Fearless. To face the unknown and feel exhilaration.
People start out pretty much fearless. There are only 3 inborn fears: fear of falling, fear of loud noises, and fear of abandonment. The rest of it, we acquire. Young people haven’t experienced enough to feel fear and apprehension. They haven’t yet learned that something can be hot and that hot things can burn your finger and that burnt fingers hurt. For a very young person, every experience is fresh and new. And so they are fearless! And then in time, experiences chip away at the fearlessness. Exhilaration turns into apprehension. The fears accumulate. There is fear of being hurt, fear of disappointment, fear of spiders, and more. And from there it’s the slow descent into sticking to what you know, staying with the tried and tested, and reluctance to try anything new. So what’s the older, experienced, fear-filled person to do? Crawl into a cave and bury himself in his fears? The answer is: Be Brave!
Brave. To face your fears and overcome them.
Fear can paralyze. It can prevent you from trying new things. But that’s just one reaction. You can feel fear and choose to overcome it. You can feel nervousness, apprehension and worry at the thought of doing something new or different and then still go ahead and do it. That’s being brave. Even if what you are overcoming is something that only you find scary, that is still being brave. It’s brave for you! Bravery is relative to the amount of fear you had to overcome. So if you are very frightened of cockroaches and you kill one, then one could say to you, “That was brave of you, to kill that cockroach”. But if you aren’t scared of cockroaches at all and you kill one, then you weren’t being brave because no bravery was required. And not related to this topic, but if you were a Buddhist and you didn’t believe in harming living things, then you would think something entirely different.
When the husband told me only one day in advance that we were going to sleep over in the farm for the first time, I got really nervous. The house wasn’t ready! I wasn’t ready! There was no running water or electricity yet. There was dust and dirt all over from the ongoing construction. How could I clean it all without running water? I needed more time to prepare for this! I also felt a little silly. What a strange thing to feel nervous about — sleeping in my own house! But there it was. The husband says it stems from my childhood growing up in a very clean and organized house. Probably. I told myself that it would be just like camping. It’s not all clean and perfect when you camp, but it’s fun. And so in spite of my worries, I packed up my things and had a great first night at the farm!
It was the same with bringing home the horses. The horses were already reserved, but I didn’t want to pick them up yet. I thought it was too soon. I wanted to wait until the house was done so I could stay in the farm for at least 3 days at a time. My DVD horse training guru said that it’s better to train a horses for 3 consecutive days than 3 times a week every other day. Becoming a first time horse owner and being responsible for such huge living things were scary to me. I wanted to stack the odds in my favor by making sure I had as ideal horse-keeping conditions as possible. But the husband insisted on getting the horses as soon as the paddock fence and shed were up! So, I went along. It turned out to be a good thing because it turns out you learn a lot about horse-keeping by doing it!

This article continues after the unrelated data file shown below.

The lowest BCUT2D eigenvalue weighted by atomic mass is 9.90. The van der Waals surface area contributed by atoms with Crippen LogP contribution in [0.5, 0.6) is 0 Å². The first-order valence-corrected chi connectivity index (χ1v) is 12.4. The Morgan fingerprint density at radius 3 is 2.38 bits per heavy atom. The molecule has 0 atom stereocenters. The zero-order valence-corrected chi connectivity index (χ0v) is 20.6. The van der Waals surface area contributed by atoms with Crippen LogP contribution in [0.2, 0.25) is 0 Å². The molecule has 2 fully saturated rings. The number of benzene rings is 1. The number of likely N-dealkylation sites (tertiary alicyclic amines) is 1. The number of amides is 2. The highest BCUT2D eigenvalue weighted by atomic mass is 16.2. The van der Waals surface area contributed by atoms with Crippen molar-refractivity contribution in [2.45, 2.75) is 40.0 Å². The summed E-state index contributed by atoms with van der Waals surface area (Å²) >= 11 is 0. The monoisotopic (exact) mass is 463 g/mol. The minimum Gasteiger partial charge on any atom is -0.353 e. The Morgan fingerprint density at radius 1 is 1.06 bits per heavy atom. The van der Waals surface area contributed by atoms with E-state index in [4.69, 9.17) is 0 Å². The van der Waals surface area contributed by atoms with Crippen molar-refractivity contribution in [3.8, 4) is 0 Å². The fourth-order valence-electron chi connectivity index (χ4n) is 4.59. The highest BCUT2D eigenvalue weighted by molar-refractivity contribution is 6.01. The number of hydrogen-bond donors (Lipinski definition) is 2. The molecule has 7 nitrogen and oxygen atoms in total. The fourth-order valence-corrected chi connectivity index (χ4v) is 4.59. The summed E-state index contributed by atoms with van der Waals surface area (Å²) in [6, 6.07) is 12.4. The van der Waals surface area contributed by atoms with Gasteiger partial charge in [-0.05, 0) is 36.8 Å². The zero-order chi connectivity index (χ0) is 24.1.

That fear in your gut can also be a good thing. I should have taken heed to the alarm bells that went off when I decided to ride Batman for the first time. It turned out to be a very short ride. I got thrown off! He wasn’t ready to be ridden and I wasn’t ready to ride him. Did my guru not say do at least a week of groundwork first? I hadn’t done any groundwork at all. Zero. Well no wonder I was scared to ride him! I really should have been scared! That was a stupid move. Being brave, facing your fear and all that still need to be coupled with common sense and some logic. There are times when you should be cautious. There’s a fine line between being brave and being reckless.
Sometimes you are able to figure out these fears by yourself. Sometimes you need a bravery booster. That’s someone who can push you out of your comfort zone because that person has different ideas from you. What for you is paralyzingly scary could be nothing of consequence to him. It helps if the person is very close to you that you trust. Otherwise, you might not listen to the person. Or you might have feelings of persecution and “he just doesn’t understand me”. You also get to be a bravery booster at those moments when your bravery booster is fazed by something that you can handle. And then both of you get to do more things than you would on your own. When I look at the things the husband and I have gotten into over the years, a Push Me Pull You comes to mind. He pushes me to do things. “Go! Train the horses! You’ve already watched the DVD and bought all the gear!” I pull him to try new things. “Come! Let’s sign up for this birdwatching trip! It will be fun!”
Permission to feel scared.
My old fearless days are over. Nowadays I get nervous at the thought of sleeping in dirty house! But it’s ok. It’s not the end of the world to feel nervous or apprehensive as long as I recognize that I don’t have to let my fear paralyze me. There are other choices. While my initial choice might be to just freeze, I can also choose to be scared and still go ahead and do that scary thing. I can be brave. Yes it’s being brave even when all you have to overcome is sleeping in a dirty house!
Do you agree that as you grow older your fears increase? Do you worry about more things now than before? Do more things make you nervous?